Provide Parents with a Rx for Healthier Living.  The American Academy of Pediatrics will educate nurses and doctors, who in turn will educate patients.This is good and bad in one. First and positively, health-care pros have been notoriously ignorant about nutrition; it’s well past time they came up to speed. Unfortunately, this also will rely on the lazy-doctor/nurse metric of BMI, body mass index. Rather than observe and palpate children, they would use this highly flawed mass measuring system for individuals. Athletic, muscular children will be stigmatized as overweight or obese and scrawny, underdeveloped ones with no muscle tone and often large amounts of excess fat around organs will come off as healthy. There are easy ways of quickly measuring the meaningful body fat with inexpensive, hand-held devices that would be an order of magnitude better than the glorified height/weight chart that is BMI.

Major New Public Information Campaign.  A marginally efficient but harmless PR and announcement servies from NBC, Disney and such won’t hurt.

Serving Healthier Foods in Schools.  This one gets to the asphalt. For many kids, the only healthy one or two meals they could get five days a week would be in school. Our state and federal governments have too long encouraged and subsidized dreadfully bad foods in school — fatty, sugary and full of refined carbs. We have paid farmers and processors to churn out that junk and then the schools put it in front of the kids and get astonished when they chub up and pig out. Coupled with this is the beginning of an pledge to get the major school-meal contractors to provide good nutrition, although they get five years when they could do it in a couple of months.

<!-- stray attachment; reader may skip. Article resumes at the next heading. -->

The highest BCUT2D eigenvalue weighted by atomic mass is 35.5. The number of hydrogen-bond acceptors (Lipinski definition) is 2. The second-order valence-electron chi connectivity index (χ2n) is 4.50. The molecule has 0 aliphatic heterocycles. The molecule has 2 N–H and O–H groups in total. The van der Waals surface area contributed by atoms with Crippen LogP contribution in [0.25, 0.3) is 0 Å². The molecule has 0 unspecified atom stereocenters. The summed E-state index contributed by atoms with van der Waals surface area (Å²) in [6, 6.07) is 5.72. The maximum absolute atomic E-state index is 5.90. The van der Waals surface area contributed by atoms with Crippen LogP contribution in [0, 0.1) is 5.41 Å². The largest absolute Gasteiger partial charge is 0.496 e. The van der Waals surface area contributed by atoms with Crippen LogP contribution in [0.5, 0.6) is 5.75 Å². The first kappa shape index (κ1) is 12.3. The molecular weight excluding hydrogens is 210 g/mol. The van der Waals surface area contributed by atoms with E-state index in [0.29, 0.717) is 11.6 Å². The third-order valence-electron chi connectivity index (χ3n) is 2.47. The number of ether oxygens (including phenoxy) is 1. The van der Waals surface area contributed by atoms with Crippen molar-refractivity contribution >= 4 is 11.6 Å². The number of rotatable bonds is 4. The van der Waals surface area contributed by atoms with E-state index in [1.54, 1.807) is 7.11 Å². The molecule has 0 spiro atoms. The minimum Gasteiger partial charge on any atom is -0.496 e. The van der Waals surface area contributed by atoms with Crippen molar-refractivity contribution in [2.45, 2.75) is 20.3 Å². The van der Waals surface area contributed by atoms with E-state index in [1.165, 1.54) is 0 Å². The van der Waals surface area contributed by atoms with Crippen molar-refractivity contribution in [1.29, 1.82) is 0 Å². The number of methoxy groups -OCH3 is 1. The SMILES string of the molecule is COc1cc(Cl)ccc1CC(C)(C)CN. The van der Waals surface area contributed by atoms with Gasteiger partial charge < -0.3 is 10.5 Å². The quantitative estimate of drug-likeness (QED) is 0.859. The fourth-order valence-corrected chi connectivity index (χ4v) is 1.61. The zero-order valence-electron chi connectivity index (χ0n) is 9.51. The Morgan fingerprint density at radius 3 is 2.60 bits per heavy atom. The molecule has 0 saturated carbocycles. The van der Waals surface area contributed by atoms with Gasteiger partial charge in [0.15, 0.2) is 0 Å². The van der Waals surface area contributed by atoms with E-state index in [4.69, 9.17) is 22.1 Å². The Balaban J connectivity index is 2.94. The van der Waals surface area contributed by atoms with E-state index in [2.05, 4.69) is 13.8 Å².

Eliminate Food Deserts. The feds are committing $400 million a year to getting decent groceries where they do not exist. Again,  this would work best if the parents had the money to buy fresh fruits and vegetables instead of the much more affordable starches and sugars. Michelle shows her dilettantish bent here by including an Increase in Farmers Markets, as though the families who most need produce could afford what she easily buys.

Increasing Physical Activity.  Yes, this is crucial and her program says it in multiple almost identical ways. Unfortunately, she has not striven for the progressive solutions that address the underlying problems. I say that we grew up with and benefited from daily PE. Most schools don’t and would have to expand their days 30 to 60 minutes to do so. They should, they must, if we are to have healthy kids. This is doable and belongs in any such proposals.

Real Solutions

I think Michelle deserves an A for intention, but only a C or C- for execution. She is just one more voice crying about this very real problem. She is slick and persuasive, as is her husband. Their voices will carry some additional power and can’t hurt.

Unfortunately, she’s stayed too close to the surface on this one. She should also identify and address underlying problems. There aren’t that many and the only intractable one is getting poor and almost-poor parents into decent paying jobs. Education is not as big a solution as providing people with options. There’s not doubt in my mind that if parents can roll their grocery carts down the aisles, and have enough cash to buy anything, they’d come home with a lot healthier food and have kids that show the benefit.

The two first ladies so long distant in tenure share a theme in their crusades. Appearances account for much and more or less equal the the more meaningful interior. That is at once superficial and substantive.

Lady Bird’s billboard-free interstate highways really didn’t do much beyond give drivers a marginally more pleasant trip. Yet, her insistence that beautifying D.C. had the effect of repairing ratty buildings and helping instill or renew pride in the residents, in turn lowering crime rates and such.

Michelle’s latest effort could easily be similar. She too is taking an airy approach to a complex problem. The brutal fact is that the best hope for healthy kids would be for their parents or equivalents to have decent paying jobs. That would lead to a better mix of healthy (relatively expensive) food, more leisure and hence more activity.

She can’t ensure such income improvement and her Let’s Move doesn’t pretend to try. It certainly can’t hurt and is likely to help some kids. Even coupled with existing messages in schools and larger society, it’s not going to be a revolution though…any more than Lady Bird’s highway program meant the end of litter and ugly roadside views.

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One Response

  1. Jamie Holts says:

    Just wanted to say HI. I found your blog a few days ago on Technorati and have been reading it over the past few days.